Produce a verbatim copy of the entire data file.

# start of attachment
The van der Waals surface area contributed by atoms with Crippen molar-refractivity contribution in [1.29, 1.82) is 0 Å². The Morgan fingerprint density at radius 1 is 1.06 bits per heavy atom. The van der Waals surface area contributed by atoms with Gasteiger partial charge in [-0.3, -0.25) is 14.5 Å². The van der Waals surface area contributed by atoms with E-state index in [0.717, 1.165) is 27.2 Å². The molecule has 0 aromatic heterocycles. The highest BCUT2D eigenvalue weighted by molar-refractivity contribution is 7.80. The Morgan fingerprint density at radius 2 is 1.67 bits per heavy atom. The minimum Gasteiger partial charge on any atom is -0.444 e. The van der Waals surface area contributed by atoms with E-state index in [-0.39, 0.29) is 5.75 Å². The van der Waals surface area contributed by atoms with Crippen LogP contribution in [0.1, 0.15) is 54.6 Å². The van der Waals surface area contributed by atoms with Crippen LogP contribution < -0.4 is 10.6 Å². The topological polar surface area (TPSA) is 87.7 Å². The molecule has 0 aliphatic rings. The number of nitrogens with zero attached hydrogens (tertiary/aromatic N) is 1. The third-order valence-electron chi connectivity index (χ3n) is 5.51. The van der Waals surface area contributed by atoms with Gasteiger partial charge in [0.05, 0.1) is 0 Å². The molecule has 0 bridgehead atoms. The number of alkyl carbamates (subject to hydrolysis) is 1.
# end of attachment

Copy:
The van der Waals surface area contributed by atoms with Crippen molar-refractivity contribution in [1.29, 1.82) is 0 Å². The Morgan fingerprint density at radius 1 is 1.06 bits per heavy atom. The van der Waals surface area contributed by atoms with Gasteiger partial charge in [-0.3, -0.25) is 14.5 Å². The van der Waals surface area contributed by atoms with E-state index in [0.717, 1.165) is 27.2 Å². The molecule has 0 aromatic heterocycles. The highest BCUT2D eigenvalue weighted by molar-refractivity contribution is 7.80. The Morgan fingerprint density at radius 2 is 1.67 bits per heavy atom. The minimum Gasteiger partial charge on any atom is -0.444 e. The van der Waals surface area contributed by atoms with E-state index in [-0.39, 0.29) is 5.75 Å². The van der Waals surface area contributed by atoms with Crippen LogP contribution in [0.1, 0.15) is 54.6 Å². The van der Waals surface area contributed by atoms with Crippen LogP contribution < -0.4 is 10.6 Å². The topological polar surface area (TPSA) is 87.7 Å². The molecule has 0 aliphatic rings. The number of nitrogens with zero attached hydrogens (tertiary/aromatic N) is 1. The third-order valence-electron chi connectivity index (χ3n) is 5.51. The van der Waals surface area contributed by atoms with Gasteiger partial charge in [0.05, 0.1) is 0 Å². The molecule has 0 bridgehead atoms. The number of alkyl carbamates (subject to hydrolysis) is 1.